just stop pointing your camera at me. I don't care if it's showing a red light or not. She was being obnoxious, and wouldn't stop when asked.

You don't have the right to have someone not point a camera at you. You can leave, and cover your face, but you can't really force them to stop. You can politely tell them that it makes you uncomfortable, but if they want to be assholes about it, there's no law against being an asshole. There's definitely a law against you assaulting said asshole and/or stealing their property.

Comment: Re:what will it take for general acceptance (Score 1) 921

by LateArthurDent (#46362411) Attached to: Woman Attacked In San Francisco Bar For Wearing Google Glass

Filming is what you do to other people

Oh? What exactly are you doing to other people when you film them? Stealing their soul?

If you're not touching somebody, you're not assaulting them. If you're not following them as they try to leave you, you're not harassing them. Filming somebody is not doing anything to them anymore than loudly talking about them to somebody else, so that they can hear. They're peripherally involved, they might be annoyed by it, but they don't have any right to stop you.

Comment: Re:what will it take for general acceptance (Score 1) 921

by LateArthurDent (#46362355) Attached to: Woman Attacked In San Francisco Bar For Wearing Google Glass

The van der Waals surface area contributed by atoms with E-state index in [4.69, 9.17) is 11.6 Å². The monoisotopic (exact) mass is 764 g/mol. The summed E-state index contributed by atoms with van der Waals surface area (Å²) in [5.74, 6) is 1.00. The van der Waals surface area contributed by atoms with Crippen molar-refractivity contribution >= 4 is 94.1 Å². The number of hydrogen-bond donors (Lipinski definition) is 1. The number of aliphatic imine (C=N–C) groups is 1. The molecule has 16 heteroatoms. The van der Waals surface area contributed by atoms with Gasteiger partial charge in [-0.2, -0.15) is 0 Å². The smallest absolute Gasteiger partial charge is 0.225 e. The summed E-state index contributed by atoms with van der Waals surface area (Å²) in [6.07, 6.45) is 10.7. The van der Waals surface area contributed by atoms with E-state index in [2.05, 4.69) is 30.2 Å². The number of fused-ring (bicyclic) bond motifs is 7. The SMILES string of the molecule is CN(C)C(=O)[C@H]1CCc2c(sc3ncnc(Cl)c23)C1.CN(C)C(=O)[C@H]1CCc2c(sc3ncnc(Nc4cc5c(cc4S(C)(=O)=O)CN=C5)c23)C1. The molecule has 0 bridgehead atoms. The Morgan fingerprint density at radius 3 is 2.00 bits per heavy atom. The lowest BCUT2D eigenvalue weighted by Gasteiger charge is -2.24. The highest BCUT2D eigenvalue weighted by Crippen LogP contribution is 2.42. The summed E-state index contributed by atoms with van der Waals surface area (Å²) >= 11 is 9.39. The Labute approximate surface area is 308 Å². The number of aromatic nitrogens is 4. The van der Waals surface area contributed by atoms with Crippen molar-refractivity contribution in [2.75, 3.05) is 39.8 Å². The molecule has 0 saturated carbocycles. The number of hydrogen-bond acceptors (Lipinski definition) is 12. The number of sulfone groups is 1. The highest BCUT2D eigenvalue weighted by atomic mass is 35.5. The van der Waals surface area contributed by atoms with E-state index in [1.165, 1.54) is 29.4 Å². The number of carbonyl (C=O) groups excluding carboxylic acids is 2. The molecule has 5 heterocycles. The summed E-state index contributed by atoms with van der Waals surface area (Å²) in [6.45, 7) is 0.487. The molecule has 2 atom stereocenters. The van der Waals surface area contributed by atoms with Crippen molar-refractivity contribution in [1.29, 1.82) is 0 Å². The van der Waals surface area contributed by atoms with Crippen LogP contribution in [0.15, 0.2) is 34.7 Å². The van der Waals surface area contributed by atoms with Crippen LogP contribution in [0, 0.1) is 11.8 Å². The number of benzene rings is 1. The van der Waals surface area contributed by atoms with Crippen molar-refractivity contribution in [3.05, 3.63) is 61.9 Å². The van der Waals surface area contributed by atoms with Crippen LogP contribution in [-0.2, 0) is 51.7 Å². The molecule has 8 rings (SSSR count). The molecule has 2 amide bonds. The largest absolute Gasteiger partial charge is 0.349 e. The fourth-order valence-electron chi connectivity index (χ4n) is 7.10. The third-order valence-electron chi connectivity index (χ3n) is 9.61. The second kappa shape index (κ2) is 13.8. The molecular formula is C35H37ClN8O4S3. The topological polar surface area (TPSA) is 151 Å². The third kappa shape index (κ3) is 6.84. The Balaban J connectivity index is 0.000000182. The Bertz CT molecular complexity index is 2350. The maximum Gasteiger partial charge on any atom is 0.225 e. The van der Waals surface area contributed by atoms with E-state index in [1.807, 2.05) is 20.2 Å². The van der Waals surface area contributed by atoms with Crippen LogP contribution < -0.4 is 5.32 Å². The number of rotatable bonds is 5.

Sure they have. And sometimes they get attacked. Happens all the time. But since it is not google glass, it doesn't make it to slashdot. People don't like to be recorded without their permission. It doesn't matter if it is google glass. This article attempts to make it sound like google glass users are a group that is discriminated against. That is not the case.

I don't know what bar you go to, but I've never seen that, ever. In fact, if the bar has live music, I've never been to one without at least 20% of people recording.

Comment: Re:Take pictures, press charges. (Score 1) 921

by LateArthurDent (#46362303) Attached to: Woman Attacked In San Francisco Bar For Wearing Google Glass

Apparently there is, even if the law doesn't currently recognise it. Maybe that law is out of date and should be changed.

I don't think so, but let's say you're right. The trick is that recognizing such an expectation of privacy cannot mean that you just ban cameras you're uncomfortable with. You have to ban security cameras. You have to ban reporters who are covering a story. You have to ban people taking selfies at bars and other locations where it's not possible to ensure someone who didn't consent will show up in the background.

If the majority of people in a jurisdiction are willing to go with that, then yeah, the law should be changed. I think they're not. I think the first time you take your phone out to take a picture of something cool you've seen and other people tell you that you can't do that, you're going to throw a fit. People don't really think they have an expectation of privacy at those locations, they just feel uncomfortable when they see a camera next to them because it makes it obvious that they have no expectation of privacy, and they don't like to be reminded of that. They like to pretend they're not ending up on the background of tons of pictures, or being laughed at by the police who is reviewing security tapes because someone's wallet was stolen at the same time you were at the bar getting slapped for the stupid line you tried to use.

It is much easier to suggest solutions when you know nothing about the problem.